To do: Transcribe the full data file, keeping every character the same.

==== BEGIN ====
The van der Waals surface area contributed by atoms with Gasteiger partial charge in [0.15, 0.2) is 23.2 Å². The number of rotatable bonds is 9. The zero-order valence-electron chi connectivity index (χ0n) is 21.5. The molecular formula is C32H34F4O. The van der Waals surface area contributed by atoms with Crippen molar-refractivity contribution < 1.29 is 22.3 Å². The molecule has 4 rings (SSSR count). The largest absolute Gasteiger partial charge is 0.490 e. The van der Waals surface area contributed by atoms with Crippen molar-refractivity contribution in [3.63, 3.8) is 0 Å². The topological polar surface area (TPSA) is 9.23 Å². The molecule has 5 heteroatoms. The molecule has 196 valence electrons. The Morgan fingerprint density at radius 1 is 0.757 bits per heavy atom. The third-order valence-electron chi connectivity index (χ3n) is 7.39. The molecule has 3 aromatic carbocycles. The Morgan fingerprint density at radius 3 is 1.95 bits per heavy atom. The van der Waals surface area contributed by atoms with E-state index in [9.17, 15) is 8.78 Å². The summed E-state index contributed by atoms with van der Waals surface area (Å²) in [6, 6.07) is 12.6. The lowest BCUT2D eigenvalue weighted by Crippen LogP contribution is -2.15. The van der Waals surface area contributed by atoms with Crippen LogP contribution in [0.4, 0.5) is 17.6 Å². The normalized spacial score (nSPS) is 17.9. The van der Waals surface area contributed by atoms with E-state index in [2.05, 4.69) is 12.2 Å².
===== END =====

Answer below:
The van der Waals surface area contributed by atoms with Gasteiger partial charge in [0.15, 0.2) is 23.2 Å². The number of rotatable bonds is 9. The zero-order valence-electron chi connectivity index (χ0n) is 21.5. The molecular formula is C32H34F4O. The van der Waals surface area contributed by atoms with Crippen molar-refractivity contribution < 1.29 is 22.3 Å². The molecule has 4 rings (SSSR count). The largest absolute Gasteiger partial charge is 0.490 e. The van der Waals surface area contributed by atoms with Crippen molar-refractivity contribution in [3.63, 3.8) is 0 Å². The topological polar surface area (TPSA) is 9.23 Å². The molecule has 5 heteroatoms. The molecule has 196 valence electrons. The Morgan fingerprint density at radius 1 is 0.757 bits per heavy atom. The third-order valence-electron chi connectivity index (χ3n) is 7.39. The molecule has 3 aromatic carbocycles. The Morgan fingerprint density at radius 3 is 1.95 bits per heavy atom. The van der Waals surface area contributed by atoms with E-state index in [9.17, 15) is 8.78 Å². The summed E-state index contributed by atoms with van der Waals surface area (Å²) in [6, 6.07) is 12.6. The lowest BCUT2D eigenvalue weighted by Crippen LogP contribution is -2.15. The van der Waals surface area contributed by atoms with Crippen LogP contribution in [0.4, 0.5) is 17.6 Å². The normalized spacial score (nSPS) is 17.9. The van der Waals surface area contributed by atoms with E-state index in [2.05, 4.69) is 12.2 Å².